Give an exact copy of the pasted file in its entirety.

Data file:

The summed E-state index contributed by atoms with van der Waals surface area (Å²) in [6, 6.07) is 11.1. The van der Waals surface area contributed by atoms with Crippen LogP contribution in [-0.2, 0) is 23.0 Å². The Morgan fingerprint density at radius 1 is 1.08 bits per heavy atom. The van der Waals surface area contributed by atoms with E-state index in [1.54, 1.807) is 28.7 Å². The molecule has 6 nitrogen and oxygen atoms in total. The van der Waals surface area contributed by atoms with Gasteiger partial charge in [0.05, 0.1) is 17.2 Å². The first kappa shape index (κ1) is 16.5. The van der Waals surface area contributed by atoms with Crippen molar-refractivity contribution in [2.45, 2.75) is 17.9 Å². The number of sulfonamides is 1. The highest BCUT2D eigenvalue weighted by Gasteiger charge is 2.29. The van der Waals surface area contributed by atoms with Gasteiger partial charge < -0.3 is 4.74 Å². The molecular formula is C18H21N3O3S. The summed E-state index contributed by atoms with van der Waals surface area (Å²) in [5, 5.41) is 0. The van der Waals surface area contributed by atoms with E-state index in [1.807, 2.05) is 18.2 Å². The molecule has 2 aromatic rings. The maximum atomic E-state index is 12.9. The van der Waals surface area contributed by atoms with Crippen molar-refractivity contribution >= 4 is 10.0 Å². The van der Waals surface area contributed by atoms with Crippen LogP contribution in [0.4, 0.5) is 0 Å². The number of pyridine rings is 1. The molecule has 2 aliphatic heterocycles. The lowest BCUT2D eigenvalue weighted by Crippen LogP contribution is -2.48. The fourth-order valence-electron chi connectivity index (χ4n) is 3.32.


The summed E-state index contributed by atoms with van der Waals surface area (Å²) in [6, 6.07) is 11.1. The van der Waals surface area contributed by atoms with Crippen LogP contribution in [-0.2, 0) is 23.0 Å². The Morgan fingerprint density at radius 1 is 1.08 bits per heavy atom. The van der Waals surface area contributed by atoms with E-state index in [1.54, 1.807) is 28.7 Å². The molecule has 6 nitrogen and oxygen atoms in total. The van der Waals surface area contributed by atoms with Gasteiger partial charge in [0.05, 0.1) is 17.2 Å². The first kappa shape index (κ1) is 16.5. The van der Waals surface area contributed by atoms with Crippen molar-refractivity contribution in [2.45, 2.75) is 17.9 Å². The number of sulfonamides is 1. The highest BCUT2D eigenvalue weighted by Gasteiger charge is 2.29. The van der Waals surface area contributed by atoms with Gasteiger partial charge < -0.3 is 4.74 Å². The molecular formula is C18H21N3O3S. The summed E-state index contributed by atoms with van der Waals surface area (Å²) in [5, 5.41) is 0. The van der Waals surface area contributed by atoms with E-state index in [1.807, 2.05) is 18.2 Å². The molecule has 2 aromatic rings. The maximum atomic E-state index is 12.9. The van der Waals surface area contributed by atoms with Crippen molar-refractivity contribution >= 4 is 10.0 Å². The van der Waals surface area contributed by atoms with Crippen LogP contribution in [0.4, 0.5) is 0 Å². The number of pyridine rings is 1. The molecule has 2 aliphatic heterocycles. The lowest BCUT2D eigenvalue weighted by Crippen LogP contribution is -2.48. The fourth-order valence-electron chi connectivity index (χ4n) is 3.32.